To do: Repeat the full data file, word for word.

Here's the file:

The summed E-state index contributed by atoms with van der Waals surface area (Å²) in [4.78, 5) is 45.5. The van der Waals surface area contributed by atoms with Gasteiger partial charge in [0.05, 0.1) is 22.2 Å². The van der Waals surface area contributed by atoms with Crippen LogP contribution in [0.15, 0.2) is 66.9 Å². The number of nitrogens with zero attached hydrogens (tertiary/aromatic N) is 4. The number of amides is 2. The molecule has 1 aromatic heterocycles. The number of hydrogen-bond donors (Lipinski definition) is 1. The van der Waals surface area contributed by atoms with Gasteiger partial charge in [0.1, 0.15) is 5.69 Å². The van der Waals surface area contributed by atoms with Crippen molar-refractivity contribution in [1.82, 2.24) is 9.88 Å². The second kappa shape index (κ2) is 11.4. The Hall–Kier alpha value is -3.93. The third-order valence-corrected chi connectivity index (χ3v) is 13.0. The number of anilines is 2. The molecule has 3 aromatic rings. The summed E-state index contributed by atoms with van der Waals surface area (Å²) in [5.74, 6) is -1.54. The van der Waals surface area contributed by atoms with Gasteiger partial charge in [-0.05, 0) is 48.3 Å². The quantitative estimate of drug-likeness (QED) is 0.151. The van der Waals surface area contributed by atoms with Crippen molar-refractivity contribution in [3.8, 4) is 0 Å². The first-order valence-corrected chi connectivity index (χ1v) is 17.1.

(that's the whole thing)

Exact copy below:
The summed E-state index contributed by atoms with van der Waals surface area (Å²) in [4.78, 5) is 45.5. The van der Waals surface area contributed by atoms with Gasteiger partial charge in [0.05, 0.1) is 22.2 Å². The van der Waals surface area contributed by atoms with Crippen LogP contribution in [0.15, 0.2) is 66.9 Å². The number of nitrogens with zero attached hydrogens (tertiary/aromatic N) is 4. The number of amides is 2. The molecule has 1 aromatic heterocycles. The number of hydrogen-bond donors (Lipinski definition) is 1. The van der Waals surface area contributed by atoms with Gasteiger partial charge in [0.1, 0.15) is 5.69 Å². The van der Waals surface area contributed by atoms with Crippen molar-refractivity contribution in [1.82, 2.24) is 9.88 Å². The second kappa shape index (κ2) is 11.4. The Hall–Kier alpha value is -3.93. The third-order valence-corrected chi connectivity index (χ3v) is 13.0. The number of anilines is 2. The molecule has 3 aromatic rings. The summed E-state index contributed by atoms with van der Waals surface area (Å²) in [5.74, 6) is -1.54. The van der Waals surface area contributed by atoms with Gasteiger partial charge in [-0.05, 0) is 48.3 Å². The quantitative estimate of drug-likeness (QED) is 0.151. The van der Waals surface area contributed by atoms with Crippen molar-refractivity contribution in [3.8, 4) is 0 Å². The first-order valence-corrected chi connectivity index (χ1v) is 17.1.